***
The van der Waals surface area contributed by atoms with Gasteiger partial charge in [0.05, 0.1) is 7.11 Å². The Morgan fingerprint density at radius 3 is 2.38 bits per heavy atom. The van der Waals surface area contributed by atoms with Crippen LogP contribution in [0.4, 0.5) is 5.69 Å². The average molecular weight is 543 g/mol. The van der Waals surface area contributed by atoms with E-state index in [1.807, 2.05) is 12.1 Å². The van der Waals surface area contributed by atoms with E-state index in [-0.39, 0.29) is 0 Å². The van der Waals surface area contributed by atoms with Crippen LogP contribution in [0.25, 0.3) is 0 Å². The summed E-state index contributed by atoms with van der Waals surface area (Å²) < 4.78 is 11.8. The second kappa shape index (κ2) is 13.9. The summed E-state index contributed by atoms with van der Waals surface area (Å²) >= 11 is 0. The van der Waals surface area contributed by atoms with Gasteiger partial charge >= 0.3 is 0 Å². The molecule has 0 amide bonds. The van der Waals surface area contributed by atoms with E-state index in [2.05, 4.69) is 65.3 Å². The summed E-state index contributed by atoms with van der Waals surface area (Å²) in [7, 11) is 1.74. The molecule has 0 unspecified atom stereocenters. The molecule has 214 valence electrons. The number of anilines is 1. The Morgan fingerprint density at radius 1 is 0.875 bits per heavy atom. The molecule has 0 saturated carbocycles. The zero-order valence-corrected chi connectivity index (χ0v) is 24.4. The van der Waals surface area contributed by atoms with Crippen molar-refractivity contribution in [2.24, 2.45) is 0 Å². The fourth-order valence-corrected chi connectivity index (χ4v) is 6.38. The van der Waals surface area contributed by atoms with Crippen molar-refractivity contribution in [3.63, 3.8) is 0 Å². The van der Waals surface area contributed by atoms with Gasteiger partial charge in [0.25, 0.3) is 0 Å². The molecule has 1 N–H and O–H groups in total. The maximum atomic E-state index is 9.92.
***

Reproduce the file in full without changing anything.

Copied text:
The van der Waals surface area contributed by atoms with Gasteiger partial charge in [0.05, 0.1) is 7.11 Å². The Morgan fingerprint density at radius 3 is 2.38 bits per heavy atom. The van der Waals surface area contributed by atoms with Crippen LogP contribution in [0.4, 0.5) is 5.69 Å². The average molecular weight is 543 g/mol. The van der Waals surface area contributed by atoms with E-state index in [1.807, 2.05) is 12.1 Å². The van der Waals surface area contributed by atoms with E-state index in [-0.39, 0.29) is 0 Å². The van der Waals surface area contributed by atoms with Crippen LogP contribution in [0.25, 0.3) is 0 Å². The summed E-state index contributed by atoms with van der Waals surface area (Å²) < 4.78 is 11.8. The second kappa shape index (κ2) is 13.9. The summed E-state index contributed by atoms with van der Waals surface area (Å²) >= 11 is 0. The van der Waals surface area contributed by atoms with Gasteiger partial charge >= 0.3 is 0 Å². The molecule has 0 amide bonds. The van der Waals surface area contributed by atoms with E-state index in [2.05, 4.69) is 65.3 Å². The summed E-state index contributed by atoms with van der Waals surface area (Å²) in [7, 11) is 1.74. The molecule has 0 unspecified atom stereocenters. The molecule has 214 valence electrons. The number of anilines is 1. The Morgan fingerprint density at radius 1 is 0.875 bits per heavy atom. The molecule has 0 saturated carbocycles. The zero-order valence-corrected chi connectivity index (χ0v) is 24.4. The van der Waals surface area contributed by atoms with Crippen molar-refractivity contribution in [2.24, 2.45) is 0 Å². The fourth-order valence-corrected chi connectivity index (χ4v) is 6.38. The van der Waals surface area contributed by atoms with Crippen molar-refractivity contribution in [3.63, 3.8) is 0 Å². The van der Waals surface area contributed by atoms with Gasteiger partial charge in [0.25, 0.3) is 0 Å². The molecule has 1 N–H and O–H groups in total. The maximum atomic E-state index is 9.92.